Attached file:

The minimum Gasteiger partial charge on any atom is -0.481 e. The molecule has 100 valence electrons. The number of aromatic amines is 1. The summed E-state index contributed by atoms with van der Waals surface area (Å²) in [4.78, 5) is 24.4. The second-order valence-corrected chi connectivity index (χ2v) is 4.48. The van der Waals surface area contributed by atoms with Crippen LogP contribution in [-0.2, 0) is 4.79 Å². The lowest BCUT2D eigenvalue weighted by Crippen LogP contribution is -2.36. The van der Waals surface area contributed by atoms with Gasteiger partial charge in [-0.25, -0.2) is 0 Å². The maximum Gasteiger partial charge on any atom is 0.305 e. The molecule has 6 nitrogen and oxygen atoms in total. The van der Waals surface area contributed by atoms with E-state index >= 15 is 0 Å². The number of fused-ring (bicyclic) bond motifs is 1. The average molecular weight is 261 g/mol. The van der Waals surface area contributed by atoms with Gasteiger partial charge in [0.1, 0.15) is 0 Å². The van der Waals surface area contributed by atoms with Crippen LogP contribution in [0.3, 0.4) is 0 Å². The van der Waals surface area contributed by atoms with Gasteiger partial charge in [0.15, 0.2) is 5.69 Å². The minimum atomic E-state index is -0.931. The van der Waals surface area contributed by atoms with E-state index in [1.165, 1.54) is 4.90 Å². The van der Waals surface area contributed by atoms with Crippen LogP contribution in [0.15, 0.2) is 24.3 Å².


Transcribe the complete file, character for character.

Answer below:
The minimum Gasteiger partial charge on any atom is -0.481 e. The molecule has 100 valence electrons. The number of aromatic amines is 1. The summed E-state index contributed by atoms with van der Waals surface area (Å²) in [4.78, 5) is 24.4. The second-order valence-corrected chi connectivity index (χ2v) is 4.48. The van der Waals surface area contributed by atoms with Crippen LogP contribution in [-0.2, 0) is 4.79 Å². The lowest BCUT2D eigenvalue weighted by Crippen LogP contribution is -2.36. The van der Waals surface area contributed by atoms with Gasteiger partial charge in [-0.25, -0.2) is 0 Å². The maximum Gasteiger partial charge on any atom is 0.305 e. The molecule has 6 nitrogen and oxygen atoms in total. The van der Waals surface area contributed by atoms with E-state index >= 15 is 0 Å². The number of fused-ring (bicyclic) bond motifs is 1. The average molecular weight is 261 g/mol. The van der Waals surface area contributed by atoms with Gasteiger partial charge in [0.1, 0.15) is 0 Å². The van der Waals surface area contributed by atoms with Crippen LogP contribution in [0.3, 0.4) is 0 Å². The van der Waals surface area contributed by atoms with Gasteiger partial charge in [0.15, 0.2) is 5.69 Å². The minimum atomic E-state index is -0.931. The van der Waals surface area contributed by atoms with E-state index in [1.165, 1.54) is 4.90 Å². The van der Waals surface area contributed by atoms with Crippen LogP contribution in [0.15, 0.2) is 24.3 Å².